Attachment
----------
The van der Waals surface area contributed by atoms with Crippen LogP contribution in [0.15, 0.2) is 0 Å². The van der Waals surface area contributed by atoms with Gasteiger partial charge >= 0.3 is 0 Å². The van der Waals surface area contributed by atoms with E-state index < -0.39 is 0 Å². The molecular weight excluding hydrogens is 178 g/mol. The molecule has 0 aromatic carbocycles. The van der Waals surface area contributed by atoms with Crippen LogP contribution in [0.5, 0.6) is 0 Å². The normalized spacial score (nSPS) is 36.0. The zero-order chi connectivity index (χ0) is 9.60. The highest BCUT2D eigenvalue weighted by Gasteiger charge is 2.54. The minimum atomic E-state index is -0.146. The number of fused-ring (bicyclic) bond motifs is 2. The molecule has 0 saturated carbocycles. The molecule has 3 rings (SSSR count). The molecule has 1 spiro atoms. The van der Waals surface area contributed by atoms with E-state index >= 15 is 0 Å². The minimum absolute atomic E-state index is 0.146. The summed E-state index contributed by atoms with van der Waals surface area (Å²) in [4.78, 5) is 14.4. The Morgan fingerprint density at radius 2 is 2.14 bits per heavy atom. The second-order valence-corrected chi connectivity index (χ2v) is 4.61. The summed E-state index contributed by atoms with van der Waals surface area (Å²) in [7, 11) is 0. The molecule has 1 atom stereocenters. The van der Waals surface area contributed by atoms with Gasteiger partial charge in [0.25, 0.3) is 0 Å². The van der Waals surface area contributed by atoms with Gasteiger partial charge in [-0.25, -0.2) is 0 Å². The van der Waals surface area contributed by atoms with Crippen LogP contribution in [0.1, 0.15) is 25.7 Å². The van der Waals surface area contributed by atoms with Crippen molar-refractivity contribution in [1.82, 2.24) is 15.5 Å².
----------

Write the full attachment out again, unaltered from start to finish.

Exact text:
The van der Waals surface area contributed by atoms with Crippen LogP contribution in [0.15, 0.2) is 0 Å². The van der Waals surface area contributed by atoms with Gasteiger partial charge >= 0.3 is 0 Å². The van der Waals surface area contributed by atoms with E-state index < -0.39 is 0 Å². The molecular weight excluding hydrogens is 178 g/mol. The molecule has 0 aromatic carbocycles. The van der Waals surface area contributed by atoms with Crippen LogP contribution in [0.5, 0.6) is 0 Å². The normalized spacial score (nSPS) is 36.0. The zero-order chi connectivity index (χ0) is 9.60. The highest BCUT2D eigenvalue weighted by Gasteiger charge is 2.54. The minimum atomic E-state index is -0.146. The number of fused-ring (bicyclic) bond motifs is 2. The molecule has 0 saturated carbocycles. The molecule has 3 rings (SSSR count). The molecule has 1 spiro atoms. The van der Waals surface area contributed by atoms with E-state index >= 15 is 0 Å². The minimum absolute atomic E-state index is 0.146. The summed E-state index contributed by atoms with van der Waals surface area (Å²) in [4.78, 5) is 14.4. The Morgan fingerprint density at radius 2 is 2.14 bits per heavy atom. The second-order valence-corrected chi connectivity index (χ2v) is 4.61. The summed E-state index contributed by atoms with van der Waals surface area (Å²) in [7, 11) is 0. The molecule has 1 atom stereocenters. The van der Waals surface area contributed by atoms with Gasteiger partial charge in [0.25, 0.3) is 0 Å². The van der Waals surface area contributed by atoms with Gasteiger partial charge in [-0.25, -0.2) is 0 Å². The van der Waals surface area contributed by atoms with Crippen LogP contribution in [0.1, 0.15) is 25.7 Å². The van der Waals surface area contributed by atoms with Crippen molar-refractivity contribution in [1.82, 2.24) is 15.5 Å².